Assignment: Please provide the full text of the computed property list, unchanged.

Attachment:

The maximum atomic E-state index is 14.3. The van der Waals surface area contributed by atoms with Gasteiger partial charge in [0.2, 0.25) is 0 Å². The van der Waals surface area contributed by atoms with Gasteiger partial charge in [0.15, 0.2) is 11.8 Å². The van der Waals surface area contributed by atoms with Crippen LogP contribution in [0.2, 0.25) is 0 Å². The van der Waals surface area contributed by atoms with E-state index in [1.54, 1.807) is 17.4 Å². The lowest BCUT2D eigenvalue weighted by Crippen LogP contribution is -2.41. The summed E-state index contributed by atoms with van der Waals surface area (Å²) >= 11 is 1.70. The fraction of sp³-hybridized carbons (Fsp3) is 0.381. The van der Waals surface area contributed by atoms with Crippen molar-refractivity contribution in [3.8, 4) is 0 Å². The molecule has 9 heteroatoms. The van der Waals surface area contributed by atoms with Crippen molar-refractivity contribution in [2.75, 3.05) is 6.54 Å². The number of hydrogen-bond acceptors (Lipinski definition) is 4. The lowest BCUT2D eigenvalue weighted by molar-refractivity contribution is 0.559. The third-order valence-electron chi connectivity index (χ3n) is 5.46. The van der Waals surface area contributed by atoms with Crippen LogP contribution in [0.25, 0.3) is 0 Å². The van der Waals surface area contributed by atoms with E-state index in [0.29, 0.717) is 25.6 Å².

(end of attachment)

The maximum atomic E-state index is 14.3. The van der Waals surface area contributed by atoms with Gasteiger partial charge in [0.2, 0.25) is 0 Å². The van der Waals surface area contributed by atoms with Gasteiger partial charge in [0.15, 0.2) is 11.8 Å². The van der Waals surface area contributed by atoms with Crippen LogP contribution in [0.2, 0.25) is 0 Å². The van der Waals surface area contributed by atoms with E-state index in [1.54, 1.807) is 17.4 Å². The lowest BCUT2D eigenvalue weighted by Crippen LogP contribution is -2.41. The summed E-state index contributed by atoms with van der Waals surface area (Å²) >= 11 is 1.70. The fraction of sp³-hybridized carbons (Fsp3) is 0.381. The van der Waals surface area contributed by atoms with Crippen molar-refractivity contribution in [3.8, 4) is 0 Å². The molecule has 9 heteroatoms. The van der Waals surface area contributed by atoms with Crippen molar-refractivity contribution in [2.75, 3.05) is 6.54 Å². The number of hydrogen-bond acceptors (Lipinski definition) is 4. The lowest BCUT2D eigenvalue weighted by molar-refractivity contribution is 0.559. The third-order valence-electron chi connectivity index (χ3n) is 5.46. The van der Waals surface area contributed by atoms with Crippen LogP contribution in [0.25, 0.3) is 0 Å². The van der Waals surface area contributed by atoms with E-state index in [0.29, 0.717) is 25.6 Å².